Sheela na Gigs: where to find them in Ireland and abroad
Whether a bit of bling on castle walls or a potent fertility symbol, a new map helps to find these ancient carvings at home and further afield
Sheela na Gig carving on White Island, Lough Erne, Co Fermanagh. Photograph: Getty Images
We have the Wild Atlantic Way, Ireland’s Ancient East and the Northern Causeway route, and now a new heritage route around Ireland finding the mysterious ancient carvings of Sheela na Gig.
Sheela na Gig are ancient stone carvings with large, skull-like heads who stand or squat in an act of display, thighs spread, and one or both hands pointing to or pulling apart an exaggerated vulva. Often they have protruding ribs and sagging breasts. The meaning of these carvings – whether a fertility symbol or an ancient way of jazzing up your castle walls – is still in dispute.
The Heritage Council of Ireland has created an interactive map that plots the locations of more than 100 of these sculptures around the country. According to Ian Doyle, head of conservation at Heritage Council Ireland, the map has attracted a lot of attention from an international audience, especially Japan. The council is also inviting the public to contact them if the know of any Sheela na Gig not listed on the map.
From the 11th century, the figures reclined over the entrances to churches, castles, holy wells and in defensive structures such as town walls. From the 17th century, many were removed, relocated or destroyed. One of the first modern discoveries of a Sheela na Gig, in the wall of a Tipperary church in 1840, inspired a letter from the man who found it, Thomas O’Conor, questioning why this “ill executed piece of sculpture,” which promoted the “grossest idea of immorality and licentiousness,” should be anywhere near a church.
They have since been discovered concealed in gate pillars and found at the bottom of rivers and even buried in shallow graves. There are more than 100 of them on the island of Ireland and about a dozen in museums, including the National Museum in Dublin.
Locations identified on the heritage map, which was made with assistance from the National Monument Service, academics and enthusiasts, include Bunratty Castle, the wall of the church in the Malahide Demense, the Rock of Cashel and a the parapet of a bridge across the Limerick to Killaloe Navigation Canal at Cloonlara. Others locations include churches and town walls, such as Fethard, Co Tipperary.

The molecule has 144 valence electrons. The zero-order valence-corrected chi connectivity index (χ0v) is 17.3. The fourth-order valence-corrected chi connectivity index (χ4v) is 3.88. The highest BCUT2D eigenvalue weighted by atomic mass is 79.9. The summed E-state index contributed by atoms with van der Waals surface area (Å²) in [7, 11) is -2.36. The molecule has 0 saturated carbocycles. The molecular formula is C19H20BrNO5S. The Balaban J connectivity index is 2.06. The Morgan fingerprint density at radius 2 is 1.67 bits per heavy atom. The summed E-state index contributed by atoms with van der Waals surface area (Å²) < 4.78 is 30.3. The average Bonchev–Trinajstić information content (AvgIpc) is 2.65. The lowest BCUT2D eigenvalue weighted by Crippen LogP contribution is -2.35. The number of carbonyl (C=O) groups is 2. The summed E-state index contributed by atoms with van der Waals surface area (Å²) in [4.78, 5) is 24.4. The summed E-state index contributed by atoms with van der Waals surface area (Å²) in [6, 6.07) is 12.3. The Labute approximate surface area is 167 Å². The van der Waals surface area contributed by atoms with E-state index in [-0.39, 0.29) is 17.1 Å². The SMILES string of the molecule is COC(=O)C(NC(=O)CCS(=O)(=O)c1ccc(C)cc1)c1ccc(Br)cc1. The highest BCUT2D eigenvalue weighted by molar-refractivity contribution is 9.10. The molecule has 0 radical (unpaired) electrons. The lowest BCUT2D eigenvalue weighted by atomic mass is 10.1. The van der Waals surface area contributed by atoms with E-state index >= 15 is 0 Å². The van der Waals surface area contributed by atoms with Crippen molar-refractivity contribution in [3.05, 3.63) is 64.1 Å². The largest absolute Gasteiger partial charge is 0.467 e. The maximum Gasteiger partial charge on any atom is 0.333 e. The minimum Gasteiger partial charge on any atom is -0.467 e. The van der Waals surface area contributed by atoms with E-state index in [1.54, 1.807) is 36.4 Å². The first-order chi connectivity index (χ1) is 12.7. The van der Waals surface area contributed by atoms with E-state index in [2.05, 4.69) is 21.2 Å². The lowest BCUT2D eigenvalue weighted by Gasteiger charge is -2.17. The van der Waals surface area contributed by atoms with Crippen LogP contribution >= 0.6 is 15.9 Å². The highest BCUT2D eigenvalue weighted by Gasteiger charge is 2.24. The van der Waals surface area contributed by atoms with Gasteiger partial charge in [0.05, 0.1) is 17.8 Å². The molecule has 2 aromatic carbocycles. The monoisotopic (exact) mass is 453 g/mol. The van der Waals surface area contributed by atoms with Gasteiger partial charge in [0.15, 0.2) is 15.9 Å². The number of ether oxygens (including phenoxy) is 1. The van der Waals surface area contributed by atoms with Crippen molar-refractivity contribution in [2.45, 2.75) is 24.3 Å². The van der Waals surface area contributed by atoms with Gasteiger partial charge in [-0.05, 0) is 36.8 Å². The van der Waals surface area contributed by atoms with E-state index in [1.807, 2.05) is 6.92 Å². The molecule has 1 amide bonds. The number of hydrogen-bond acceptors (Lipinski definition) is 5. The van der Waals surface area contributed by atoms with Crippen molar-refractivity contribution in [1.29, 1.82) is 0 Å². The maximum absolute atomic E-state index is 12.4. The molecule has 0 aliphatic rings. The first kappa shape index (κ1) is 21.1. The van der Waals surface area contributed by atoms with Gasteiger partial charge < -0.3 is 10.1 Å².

Though the Heritage Council map focuses on Irish locations, you don’t need to limit your heritage hunting travel plans. Another project has plotted the locations of Sheela na Gigs and other “exhibitionist” sculptures in the UK and even Norway, Spain, France and Italy. Many researchers – such as Jorgen Andersen, James Jerman, Anthony Weir – believe Sheela na Gigs aren’t Irish at all, but the result of the Anglo-Norman invasion in the 12th century. This explains why there are similar sculptures throughout Europe decorating Romanesque medieval churches. It is also noted that almost all the surviving Sheela na Gigs that remain in situ in Ireland are found in areas of the invasion.
Welsh researcher John Harding lists the locations of non-Irish sculptures on his website, The Sheela Na Gig Project (sheelanaGig.org). His listing focuses on Scotland, Wales and England but also includes sites in Norway and Italy. The most well-known example in Britain is the Sheela na Gig on Kilpeck Church in Berefordshire. Other carvings were removed from the wall by a vicar who considered them too obscene for his congregation. This one is well preserved in its original setting on the outside wall of the church and is known as the “Whore of Kilpeck”.
The Castello Sforzesco, the museum of ancient art, in Milan houses a relief that shows a woman lifting her skirt and clipping her pubic hair with a large pair of shears. The carving was removed from its original position believed to be above one of the gates to the city by Cardinal Carlo Borromeo in the 1500s, who wanted his eyes “only to gaze on the stars of Heaven”, writes Harding.
Harding’s theory is that having a Sheela na Gig on your Irish castle wall was “a bling thing”. He also points out that Sheela, or “Síle,” is the Irish form of the Anglo-Norman name Cecile or Cecilia.
Other historians reject this thinking. Barbara Freitag writes in her book Sheela na Gigs: Unravelling an enigma that the Sheela na Gig, with their prominent genitalia, stem from “the realm of folk deities and as such is associated with life-giving powers, birth and death and the renewal of life”.
Earlier this year, research by UCC folklorist Shane Lehane found that St Patrick was married and his other half was named Sheelah. According to some experts, Sheela na Gig could be based on this ancient female figure and may have been used as an aid during childbirth or sexual encounters and to promote fertility. Others believe they were good-luck tokens or displayed to keep evil spirits away.
Michael Starrett, Heritage Council chief executive, said the aim of producing the map was to learn and explode myths that had “grown up and allow contemporary and very enlightened debate to occur”. To develop your own theory, start exploring the locations in Ireland and further afield and contact the Heritage Council of Ireland if you are aware of the Sheela na Gig that is not listed on the map. The Heritage Maps, available at heritagemaps.ie, also contain over 150,000 mapped points of heritage and cultural interest plotted around Ireland – perfect for planning mid-term break adventures.
To view only the Sheela na Gig locations and information, visit heritagemaps.ie. Click “Layer List,” then “Archeology,” then “Sheela-na-Gig”.